Phantom studies for estimation of defect size on cardiac 18F SPECT and PET: Implications for myocardial viability assessment

I. Matsunari, T. Yoneyama, S. Kanayama, M. Matsudaira, K. Nakajima, J. Taki, S. G. Nekolla, N. Tonami, K. Hisada

Research output: Contribution to journalArticlepeer-review

15 Scopus citations


SPECT with 18F-FDG has emerged as an alternative to dedicated PET for the assessment of myocardial viability. However, whether FDG SPECT can reliably quantify the extent of viable and scarred myocardium is uncertain. The aim of this study was to investigate whether SPECT with an 18F-labeled agent would provide information on defect size similar to that provided by dedicated PET. Methods: Imaging was performed using an elliptic cylinder chest phantom with simulated bone, lung, mediastinum, liver, and heart. 18F was administered into the myocardium, mediastinum, right and left ventricular cavities, and liver. Plastic inserts (n=11) ranging in size from 2% to 60% of the myocardium were used to simulate transmural myocardial infarctions. The chest phantom was imaged with a dedicated PET camera and with a double-head SPECT camera equipped with ultra-high-energy collimators. Both SPECT and PET data were analyzed using a semiquantitative polar map approach. Defects were quantified using various cutoff thresholds ranging from 30% to 80% of peak activity and were expressed as a percentage of the left ventricular myocardium. Defect size as measured by SPECT or PET was compared with true defect size. Results: The measured SPECT defect size was highly variable depending on the cutoff used, whereas PET defect size was relatively constant over the range of cutoffs tested. The mean absolute difference between measured and true defect sizes was minimal at a cutoff of 50% of peak activity for both SPECT (3.3%±3.3%) and PET (2.7%±2.5%). For this threshold, both SPECT and PET measurements showed an excellent correlation with true defect size (r=0.98 for SPECT and 0.99 for PET). The correlation between SPECT and PET measurements was also excellent (r=0.99; P<0.01). Conclusion: If an appropriate threshold is used to define a defect, SPECT with an 18F-labeled agent can accurately measure defect size similarly to the manner of PET.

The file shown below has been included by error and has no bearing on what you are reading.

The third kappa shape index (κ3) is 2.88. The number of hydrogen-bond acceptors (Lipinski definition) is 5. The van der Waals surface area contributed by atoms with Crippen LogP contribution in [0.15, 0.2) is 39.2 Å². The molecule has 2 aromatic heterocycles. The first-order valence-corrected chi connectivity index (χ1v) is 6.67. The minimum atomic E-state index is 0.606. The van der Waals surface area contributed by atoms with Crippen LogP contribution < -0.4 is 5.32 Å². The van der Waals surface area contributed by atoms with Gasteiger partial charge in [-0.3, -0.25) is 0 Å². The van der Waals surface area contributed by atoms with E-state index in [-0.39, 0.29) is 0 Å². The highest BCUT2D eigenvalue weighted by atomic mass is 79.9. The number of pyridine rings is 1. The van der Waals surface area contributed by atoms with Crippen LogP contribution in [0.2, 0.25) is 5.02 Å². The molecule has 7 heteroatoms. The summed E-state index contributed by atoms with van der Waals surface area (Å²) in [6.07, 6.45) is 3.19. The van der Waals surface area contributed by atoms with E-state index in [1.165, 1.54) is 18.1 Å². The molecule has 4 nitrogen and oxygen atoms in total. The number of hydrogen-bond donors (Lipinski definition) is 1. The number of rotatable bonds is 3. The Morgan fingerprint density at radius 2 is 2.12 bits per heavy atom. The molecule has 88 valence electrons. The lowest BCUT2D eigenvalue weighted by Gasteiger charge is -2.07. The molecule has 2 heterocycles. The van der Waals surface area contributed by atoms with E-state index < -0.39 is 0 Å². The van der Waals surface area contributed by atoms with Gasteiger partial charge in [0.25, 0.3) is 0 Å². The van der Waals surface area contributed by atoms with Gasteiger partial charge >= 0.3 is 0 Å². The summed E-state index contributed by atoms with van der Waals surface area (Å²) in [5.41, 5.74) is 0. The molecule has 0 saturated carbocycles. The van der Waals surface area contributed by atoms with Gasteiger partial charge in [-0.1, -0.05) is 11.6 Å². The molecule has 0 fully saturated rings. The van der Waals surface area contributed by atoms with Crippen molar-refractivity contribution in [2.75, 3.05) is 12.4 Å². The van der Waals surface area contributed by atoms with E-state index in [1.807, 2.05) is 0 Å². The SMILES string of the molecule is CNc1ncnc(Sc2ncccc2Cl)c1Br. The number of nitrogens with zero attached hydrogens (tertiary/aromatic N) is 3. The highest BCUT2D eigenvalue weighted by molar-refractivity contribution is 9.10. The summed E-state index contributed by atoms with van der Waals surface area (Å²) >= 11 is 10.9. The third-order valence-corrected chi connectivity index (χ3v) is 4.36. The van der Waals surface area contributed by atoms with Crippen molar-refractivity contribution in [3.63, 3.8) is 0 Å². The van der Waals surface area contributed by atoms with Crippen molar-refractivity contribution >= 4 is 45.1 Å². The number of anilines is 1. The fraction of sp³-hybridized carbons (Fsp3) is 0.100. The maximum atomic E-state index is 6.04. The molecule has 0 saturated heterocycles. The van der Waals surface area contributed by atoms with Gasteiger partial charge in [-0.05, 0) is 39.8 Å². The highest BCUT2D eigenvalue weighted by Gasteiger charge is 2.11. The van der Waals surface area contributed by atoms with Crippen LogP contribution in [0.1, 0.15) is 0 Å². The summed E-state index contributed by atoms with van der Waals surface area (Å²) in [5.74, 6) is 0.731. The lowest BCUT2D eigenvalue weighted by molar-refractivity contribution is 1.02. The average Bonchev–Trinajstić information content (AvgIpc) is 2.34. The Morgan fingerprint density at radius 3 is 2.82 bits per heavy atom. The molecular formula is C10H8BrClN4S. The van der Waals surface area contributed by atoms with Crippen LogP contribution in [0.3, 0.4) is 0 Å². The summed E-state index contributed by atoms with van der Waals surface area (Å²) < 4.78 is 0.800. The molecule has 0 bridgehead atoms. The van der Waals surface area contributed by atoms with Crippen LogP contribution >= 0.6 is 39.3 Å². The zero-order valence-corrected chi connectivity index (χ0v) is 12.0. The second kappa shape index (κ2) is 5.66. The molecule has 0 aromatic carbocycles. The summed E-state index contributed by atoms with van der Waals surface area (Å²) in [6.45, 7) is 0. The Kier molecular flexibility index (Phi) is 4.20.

Original languageEnglish
Pages (from-to)1579-1585
Number of pages7
JournalJournal of Nuclear Medicine
Issue number10
StatePublished - 2001
Externally publishedYes


  • F-FDG
  • PET


Dive into the research topics of 'Phantom studies for estimation of defect size on cardiac 18F SPECT and PET: Implications for myocardial viability assessment'. Together they form a unique fingerprint.

Cite this